CLEVELAND -- Eric Hinske's fork was digging into the last of his baked potato as he sat at one of the round tables that occupy the open space in the visitors' clubhouse at Jacobs Field. He and his teammates were locked into the third episode of the ESPN miniseries "The Bronx is Burning," the dialogue broken only by chewing. The clubhouse was strangely silent, the feeling more like that after a day game or even, perhaps, a loss.
That was when Hinske piped up. "This is the weirdest after-win clubhouse I've ever seen," he said, prompting laughs from the rest of the mesmerized team and assembled media.
The Red Sox had indeed claimed a crisp 1-0 victory from the arm of Daisuke Matsuzaka and the bat of Mike Lowell and the team's defense, the 39,339 in attendance witnessing a duel between Matsuzaka and C.C. Sabathia.
"I'm grateful for the one run that my teammates were able to score against him," Matsuzaka said through an interpreter. "That obviously made the difference. Since we'd won some games in a row coming into this game, I'm very glad that I didn't stop the winning streak."
That streak is now five games, equaling their longest of the season and matching the current run by the Yankees, who maintained their 7 1/2-game deficit with a 9-4 win over the Royals last night.
But it required a different sort of performance from Matsuzaka than his previous three outings. Since an outstanding eight innings of shutout ball against the Devil Rays July 3, Matsuzaka had given up six runs to Detroit, four to Toronto, and three to Chicago. And six walks against the White Sox didn't qualify as reassuring.
He recovered enough to throw seven innings (98 pitches, 60 strikes) of shutout ball, aiding the team's ninth blanking of the season, and collected his 12th win, the fifth American League pitcher to reach that mark this season. (Three were at last night's game, with Matsuzaka joining Josh Beckett and Sabathia.)
"It was nice to see out of anybody," manager Terry Francona said. "That's a good lineup. That was a major league game pitched by both guys. Not going to see too many 1-0 games here against that lineup.
"You throw the ball over the plate and they take pretty healthy swings. They're not just trying to put it in play. I thought his breaking ball tonight was sharper than we've seen. He threw some cutters tonight, I think one hit 90. That's pretty strong pitching."
And there was that guy on the other side, too.
"He's a dominating pitcher," Lowell said of Sabathia. "He's so big, it looks like he's throwing the ball from about 30 feet away. There are some big guys that throw 88. It's a little different when a guy's throwing 96 with a big slider and a good changeup. He definitely has the ability to shut down offenses. He's an elite pitcher in this league, there's no doubt about it."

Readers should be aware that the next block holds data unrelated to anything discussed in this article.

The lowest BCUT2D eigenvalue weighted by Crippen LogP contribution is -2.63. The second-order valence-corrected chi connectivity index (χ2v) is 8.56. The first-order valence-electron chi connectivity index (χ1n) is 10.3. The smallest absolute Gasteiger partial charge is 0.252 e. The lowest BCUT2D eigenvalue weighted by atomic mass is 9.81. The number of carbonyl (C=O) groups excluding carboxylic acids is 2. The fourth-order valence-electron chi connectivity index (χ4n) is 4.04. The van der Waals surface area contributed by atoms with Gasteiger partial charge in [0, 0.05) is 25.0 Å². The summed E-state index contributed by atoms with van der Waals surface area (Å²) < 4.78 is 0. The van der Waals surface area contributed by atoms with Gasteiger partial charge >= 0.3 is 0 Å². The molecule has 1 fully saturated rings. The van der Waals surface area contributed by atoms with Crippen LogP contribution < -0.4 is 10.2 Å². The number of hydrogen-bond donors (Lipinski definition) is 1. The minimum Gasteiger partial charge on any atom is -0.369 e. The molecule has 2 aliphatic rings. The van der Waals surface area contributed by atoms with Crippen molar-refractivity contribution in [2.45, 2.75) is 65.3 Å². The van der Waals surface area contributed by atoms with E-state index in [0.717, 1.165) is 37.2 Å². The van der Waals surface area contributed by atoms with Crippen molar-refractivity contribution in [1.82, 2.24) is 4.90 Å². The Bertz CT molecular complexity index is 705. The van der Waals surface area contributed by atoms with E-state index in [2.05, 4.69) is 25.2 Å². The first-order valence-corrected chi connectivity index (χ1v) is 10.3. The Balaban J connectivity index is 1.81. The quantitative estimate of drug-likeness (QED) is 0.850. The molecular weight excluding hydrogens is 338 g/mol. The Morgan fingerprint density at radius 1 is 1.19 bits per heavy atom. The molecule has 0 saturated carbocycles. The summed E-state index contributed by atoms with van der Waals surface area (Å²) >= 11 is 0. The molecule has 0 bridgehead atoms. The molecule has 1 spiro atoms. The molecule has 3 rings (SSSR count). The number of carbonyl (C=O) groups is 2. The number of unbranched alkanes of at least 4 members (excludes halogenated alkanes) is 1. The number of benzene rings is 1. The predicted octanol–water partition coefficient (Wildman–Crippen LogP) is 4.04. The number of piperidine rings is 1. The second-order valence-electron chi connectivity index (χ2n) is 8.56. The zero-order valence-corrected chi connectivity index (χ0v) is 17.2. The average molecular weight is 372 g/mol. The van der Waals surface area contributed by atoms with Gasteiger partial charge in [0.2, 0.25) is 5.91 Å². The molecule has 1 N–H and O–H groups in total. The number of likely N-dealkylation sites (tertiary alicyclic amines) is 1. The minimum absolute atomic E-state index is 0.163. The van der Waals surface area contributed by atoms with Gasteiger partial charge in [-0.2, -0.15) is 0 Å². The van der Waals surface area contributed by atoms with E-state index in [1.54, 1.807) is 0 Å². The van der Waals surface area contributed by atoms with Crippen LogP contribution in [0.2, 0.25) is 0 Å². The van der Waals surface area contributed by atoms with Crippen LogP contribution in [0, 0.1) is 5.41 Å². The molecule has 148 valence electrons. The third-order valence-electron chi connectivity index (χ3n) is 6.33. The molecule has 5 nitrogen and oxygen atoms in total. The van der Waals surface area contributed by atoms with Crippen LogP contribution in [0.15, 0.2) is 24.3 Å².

But Matsuzaka is joining him, especially with outings like last night's. He ran into serious trouble only in the first inning, when he loaded the bases by hitting Ryan Garko with two outs. But he struck out Jhonny Peralta swinging to end the inning. He wouldn't let a runner past second for his next six innings, then handed off to Hideki Okajima in the eighth and Jonathan Papelbon in the ninth (23d save).
Wily Mo Peña, not normally known for his defensive efforts, made a smashing play in left field, corralling a shot from Casey Blake in the fifth inning up against the wall. Two batters later, second baseman Dustin Pedroia showed nice range to take away a hit from Travis Hafner out of the shift. And Kevin Youkilis grabbed a bunt attempt by Josh Barfield in the seventh, getting Ben Francisco at second for the force.
As for the Sox' run, scored by Youkilis in the fourth, that almost didn't happen. With one out, Youkilis sent a ball just in front of Trot Nixon's glove in right field for a single. Though Cleveland manager Eric Wedge protested that Nixon had caught it, replays showed the umpires were right. Then, after a Manny Ramírez single to left put Youkilis on second, came the bloop hit of the evening.
Lowell touched a ball into short left field that Francisco couldn't quite get to, the ball bouncing just in front of his glove, another trap. This one also was correctly ruled a single, Youkilis coming home. But at first it looked as if Francisco might be able to catch the ball.
"Not initially," Lowell said when asked if he thought the ball was going to fall. "But he kind of broke back a little. You get spoiled because you see the left fielders play so shallow in Fenway. He was kind of playing normal. I thought there was a chance. I was just hoping like any other time a bloop hit might fall. Hoping it drops and it worked out.
"Like they say, better [to] be lucky than good. I'll take luck there."
Amalie Benjamin can be reached at firstname.lastname@example.org.